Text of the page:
More than words: how definitions affect duplication and division in the NI education system


Words matter. There are more than one million of them in the Oxford English Dictionary and it has been estimated that about 20% of these are in current use. It is through the nuances of these words that we are able to interpret and explain the world that we inhabit.

I grew up and attended school in Belfast during the bloodiest years of the conflict in Northern Ireland.  We spoke of ‘them’ and ‘us’, of ‘fenians’ and ‘prods’.  ‘They’ went to ‘their schools’ and ‘we’ went to ‘ours’. ‘They’ wore school uniforms of different colours to ‘ours’, and ‘they’ played different games from ‘us’.  ‘We’ opted to walk down ‘our’ streets to get to a chosen destination rather than ‘their’ streets, even if that meant an extensive detour. One city but two worlds; socially, physically and educationally divided.

I have since walked down many other roads in places equally renowned for division and strife – along wide Straβen and narrow Hintergassen in Berlin and wealthy straaten and impoverished agterbuurte in Cape Town – and I have spent time in schools in all of them.

Twenty-three years have passed since the signing of a peace agreement that largely silenced the bombs and the bullets in Northern Ireland, but education remains deeply divided; 93% of pupils attend schools aligned with one side or the other.  Pupils are generally taught by teachers who share their community background in schools that are managed by Boards whose governors are selected to reflect and maintain the identity of the institution. It is fully possible for a child to pass through an entire cycle of education from three to eighteen without having ever had any meaningful engagement with a pupil from the other side.  Dismantling this institutionalised segregation has proven to be beyond the capacity of the opposing, mutually antagonistic political parties who share power here.  Indeed, it could be argued that enduring segregation serves to maintain their powerbases and that dismantling it may threaten their electoral success at the polls.

The compromise that has been developed is a carefully choreographed programme of Shared Education projects that bring pupils from separated schools together to participate in common educational activities.  This initiative is supposed to promote reconciliation, but teachers are reluctant to engage with contentious topics, and have been seen to assiduously avoid issues of rights, history and cultural identities in shared lessons.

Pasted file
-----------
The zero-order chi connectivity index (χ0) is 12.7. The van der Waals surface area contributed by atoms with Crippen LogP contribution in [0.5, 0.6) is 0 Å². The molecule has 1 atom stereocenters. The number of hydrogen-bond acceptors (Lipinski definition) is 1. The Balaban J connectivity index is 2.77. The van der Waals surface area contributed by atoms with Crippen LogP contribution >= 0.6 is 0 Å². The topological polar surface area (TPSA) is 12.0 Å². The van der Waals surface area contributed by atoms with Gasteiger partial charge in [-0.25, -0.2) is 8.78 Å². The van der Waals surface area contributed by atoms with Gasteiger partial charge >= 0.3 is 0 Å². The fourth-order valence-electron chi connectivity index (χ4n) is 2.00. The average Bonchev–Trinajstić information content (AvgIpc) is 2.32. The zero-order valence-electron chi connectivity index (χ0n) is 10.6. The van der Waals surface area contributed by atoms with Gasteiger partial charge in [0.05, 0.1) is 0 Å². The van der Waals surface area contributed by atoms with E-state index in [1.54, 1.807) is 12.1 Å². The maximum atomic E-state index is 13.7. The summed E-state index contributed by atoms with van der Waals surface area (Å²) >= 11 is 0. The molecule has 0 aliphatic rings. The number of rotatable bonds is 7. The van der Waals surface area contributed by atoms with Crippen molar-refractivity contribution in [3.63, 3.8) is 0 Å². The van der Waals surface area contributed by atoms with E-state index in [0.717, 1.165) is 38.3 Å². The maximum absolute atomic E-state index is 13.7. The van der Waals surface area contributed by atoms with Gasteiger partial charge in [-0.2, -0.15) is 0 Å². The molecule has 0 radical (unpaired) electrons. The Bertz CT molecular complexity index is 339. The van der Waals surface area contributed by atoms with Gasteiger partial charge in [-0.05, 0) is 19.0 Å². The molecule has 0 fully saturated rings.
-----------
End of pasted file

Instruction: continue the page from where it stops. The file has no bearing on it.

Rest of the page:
If you search in an English-German dictionary for a translation for the word shared you will find two possible equivalents – gemeinsam and geteillt.  Geteillt translates as shared out whereas gemeinsam means commonly held and is more akin to the Xhosa word ubuntu. The question as to which of these translations best describes Shared Education is moot.

Traditionally most villages in Northern Ireland have supported two small schools – one for ‘their’ children and one for ‘ours’.  Recent demographic changes and declining birth-rates in rural communities have led to a situation where even a two room, two teacher school with composite classes may be struggling to ensure the stable enrolment level needed to justify its continued existence.  Both ‘their’ school and ‘our’ school may be teetering on the brink and facing closure, but the complexity of the parallel systems has to date prevented any shared local solutions. Nevertheless, continued separation is tantamount to mutually assured destruction not for the schools in the village but potentially of the village itself as young families relocate to larger settlements where educational provision may be more easily accessed.

Maintaining the separation of schools is also a financially costly business. The endemic structural division of education is backed up by the existence of two teaching colleges and a multitude of state-funded bodies that oversee the administration of a bewilderingly complex system.  Northern Ireland spends an additional one million pounds every week to maintain the segregation of education.  Pressures on the public purse have however recently brought consensus that such duplication is not stainable.

A process has now commenced with the aim of developing a single system – but before we get too hopeful it is perhaps wise to step back and ask, “what is meant by the term ‘single system’?”  The outcome of this development will ultimately be largely rest on who determines the definition; by whose dictionary we use, ‘theirs’ or ‘ours’, and if those with power have the courage to find new language to resolve an old problem.